Embedded is an article about Myers’ poetry reading, with an interesting slideshow about women and body image.

Conspicuous Consumption

Image

Veblen’s theory of conspicuous consumption made me think of why many people are in debt. With money that they do not have, they tend to splurge on brand names and feel some kind of satisfaction after their purchase. Without thinking that they have gone broke, all society cares about is “fitting in” and how they are looked at. If a wealthy friend of yours posts a picture of themselves wearing Christian Louboutin heels (which are the most uncomfortable shoes) people will praise them and their friends who see the picture might even end up buying the same $600 shoes, although they cannot afford it. People will also go out of their way to buy fake Louboutins or any heels with red bottoms. It’s all about fitting in and it doesn’t come cheap. Even new “hipster” looks do not come cheap–in order to have that “bum” look consisting of loose shirts, ripped jeans, and cozy oversized sweaters there is a price to pay for that outfit, about $80. In my opinion, I think most of us are guilty of conspicuous consumption whether you like it or not. That’s just how society has raised us.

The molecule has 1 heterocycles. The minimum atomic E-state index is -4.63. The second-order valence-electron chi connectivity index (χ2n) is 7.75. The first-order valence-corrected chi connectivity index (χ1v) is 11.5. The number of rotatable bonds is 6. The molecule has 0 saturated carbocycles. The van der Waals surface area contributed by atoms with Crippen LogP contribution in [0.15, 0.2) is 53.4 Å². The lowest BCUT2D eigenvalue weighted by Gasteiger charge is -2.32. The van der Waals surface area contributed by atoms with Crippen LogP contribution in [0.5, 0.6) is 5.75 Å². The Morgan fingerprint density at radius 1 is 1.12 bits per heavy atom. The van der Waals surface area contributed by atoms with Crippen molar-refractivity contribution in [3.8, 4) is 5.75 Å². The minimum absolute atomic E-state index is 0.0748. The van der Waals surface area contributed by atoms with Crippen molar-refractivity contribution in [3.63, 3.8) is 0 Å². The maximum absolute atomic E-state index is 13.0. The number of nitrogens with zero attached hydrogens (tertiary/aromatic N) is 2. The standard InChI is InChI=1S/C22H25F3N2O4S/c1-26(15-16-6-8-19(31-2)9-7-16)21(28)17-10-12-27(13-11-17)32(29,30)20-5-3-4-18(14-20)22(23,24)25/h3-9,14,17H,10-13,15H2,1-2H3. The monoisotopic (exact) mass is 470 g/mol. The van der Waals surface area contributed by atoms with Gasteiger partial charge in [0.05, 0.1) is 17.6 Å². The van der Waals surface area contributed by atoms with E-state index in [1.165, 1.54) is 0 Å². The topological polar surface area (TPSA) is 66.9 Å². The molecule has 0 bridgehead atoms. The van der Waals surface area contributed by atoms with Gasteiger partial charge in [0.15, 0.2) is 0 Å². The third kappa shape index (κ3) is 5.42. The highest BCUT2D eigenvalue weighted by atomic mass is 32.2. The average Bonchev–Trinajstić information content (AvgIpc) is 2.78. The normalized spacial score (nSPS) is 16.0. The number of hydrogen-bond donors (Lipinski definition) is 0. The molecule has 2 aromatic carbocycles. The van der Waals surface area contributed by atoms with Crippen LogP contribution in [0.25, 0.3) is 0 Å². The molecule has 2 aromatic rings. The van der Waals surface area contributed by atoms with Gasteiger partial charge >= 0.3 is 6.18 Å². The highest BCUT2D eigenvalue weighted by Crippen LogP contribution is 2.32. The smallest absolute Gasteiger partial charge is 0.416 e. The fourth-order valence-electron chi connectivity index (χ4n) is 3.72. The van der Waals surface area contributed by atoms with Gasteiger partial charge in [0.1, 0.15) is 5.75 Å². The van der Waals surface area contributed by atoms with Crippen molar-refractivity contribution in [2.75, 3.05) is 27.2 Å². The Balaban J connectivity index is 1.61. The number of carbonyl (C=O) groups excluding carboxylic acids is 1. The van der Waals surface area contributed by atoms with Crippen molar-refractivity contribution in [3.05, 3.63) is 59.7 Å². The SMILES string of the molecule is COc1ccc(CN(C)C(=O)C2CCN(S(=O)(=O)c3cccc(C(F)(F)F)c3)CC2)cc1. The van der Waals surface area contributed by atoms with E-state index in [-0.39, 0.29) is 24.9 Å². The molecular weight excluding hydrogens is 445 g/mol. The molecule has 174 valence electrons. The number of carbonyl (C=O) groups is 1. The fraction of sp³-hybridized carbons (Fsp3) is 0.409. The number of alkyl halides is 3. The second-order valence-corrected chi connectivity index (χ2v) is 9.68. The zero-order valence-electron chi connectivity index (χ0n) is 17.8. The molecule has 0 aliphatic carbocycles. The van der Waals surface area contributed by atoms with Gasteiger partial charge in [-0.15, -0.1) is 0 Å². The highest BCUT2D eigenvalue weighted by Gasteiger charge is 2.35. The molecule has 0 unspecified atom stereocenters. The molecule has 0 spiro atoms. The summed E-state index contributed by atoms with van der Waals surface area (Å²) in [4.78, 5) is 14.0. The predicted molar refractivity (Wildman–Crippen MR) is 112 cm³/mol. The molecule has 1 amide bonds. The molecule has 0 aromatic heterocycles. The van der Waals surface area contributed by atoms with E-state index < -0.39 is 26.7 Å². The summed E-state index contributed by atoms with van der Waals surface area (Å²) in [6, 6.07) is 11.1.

Image

Blog #3: Con$picuou$ Con$umption

imageIn today’s society Veblen’s idea of conspicuous consumption is evident everywhere. In my opinion this is one of the biggest ideas or factors that define the American class system and make the lower class feel like the lower class. Veblen’s idea of conspicuous consumption states that people use money and other resources in which they have to display their higher social status than others. What’s ironic is that this often happens with people within the same class in which they compete to make themselves seem of a higher social class than their piers. Often times people do this buy purchasing high-end name brands to wear as clothing, jewelry, watches, and even can include such extensive items such as cars and houses. Why settle for a BMW if you can have a Mercedes? And why settle for a Mercedes if you can have a Tesla?

Veblen’s idea revolves around the concept of what he refers to as Veblen’s goods in which refers to commodities in which people’s demand for these products increase and simultaneously the price for these products increases as well. This violates the typical law of demand, in which would state that the price of these products would decrease. However since we are talking about high-end items, these companies want to make sure their products are not available to just about anyone, and if knowing this they can raise their prices to continue to only present itself as a high-end product or a way to tell some ones social class.